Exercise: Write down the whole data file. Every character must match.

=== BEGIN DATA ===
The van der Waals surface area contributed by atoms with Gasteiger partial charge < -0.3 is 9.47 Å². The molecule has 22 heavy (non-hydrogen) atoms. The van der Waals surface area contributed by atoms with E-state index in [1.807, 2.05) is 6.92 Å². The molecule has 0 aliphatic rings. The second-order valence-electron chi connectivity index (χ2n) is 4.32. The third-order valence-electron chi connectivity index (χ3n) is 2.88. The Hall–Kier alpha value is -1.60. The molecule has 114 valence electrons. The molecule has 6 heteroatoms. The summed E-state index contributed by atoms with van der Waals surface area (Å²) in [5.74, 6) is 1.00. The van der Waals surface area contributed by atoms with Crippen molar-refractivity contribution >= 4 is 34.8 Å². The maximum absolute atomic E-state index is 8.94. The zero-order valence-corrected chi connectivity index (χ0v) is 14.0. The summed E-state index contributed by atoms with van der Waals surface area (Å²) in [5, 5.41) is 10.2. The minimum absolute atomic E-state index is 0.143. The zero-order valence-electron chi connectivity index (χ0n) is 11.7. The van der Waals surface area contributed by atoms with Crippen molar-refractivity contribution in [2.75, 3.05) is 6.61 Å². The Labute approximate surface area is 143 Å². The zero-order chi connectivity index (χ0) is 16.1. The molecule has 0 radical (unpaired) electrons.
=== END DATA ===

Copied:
The van der Waals surface area contributed by atoms with Gasteiger partial charge < -0.3 is 9.47 Å². The molecule has 22 heavy (non-hydrogen) atoms. The van der Waals surface area contributed by atoms with E-state index in [1.807, 2.05) is 6.92 Å². The molecule has 0 aliphatic rings. The second-order valence-electron chi connectivity index (χ2n) is 4.32. The third-order valence-electron chi connectivity index (χ3n) is 2.88. The Hall–Kier alpha value is -1.60. The molecule has 114 valence electrons. The molecule has 6 heteroatoms. The summed E-state index contributed by atoms with van der Waals surface area (Å²) in [5.74, 6) is 1.00. The van der Waals surface area contributed by atoms with Crippen molar-refractivity contribution >= 4 is 34.8 Å². The maximum absolute atomic E-state index is 8.94. The zero-order valence-corrected chi connectivity index (χ0v) is 14.0. The summed E-state index contributed by atoms with van der Waals surface area (Å²) in [5, 5.41) is 10.2. The minimum absolute atomic E-state index is 0.143. The zero-order valence-electron chi connectivity index (χ0n) is 11.7. The van der Waals surface area contributed by atoms with Crippen molar-refractivity contribution in [2.75, 3.05) is 6.61 Å². The Labute approximate surface area is 143 Å². The zero-order chi connectivity index (χ0) is 16.1. The molecule has 0 radical (unpaired) electrons.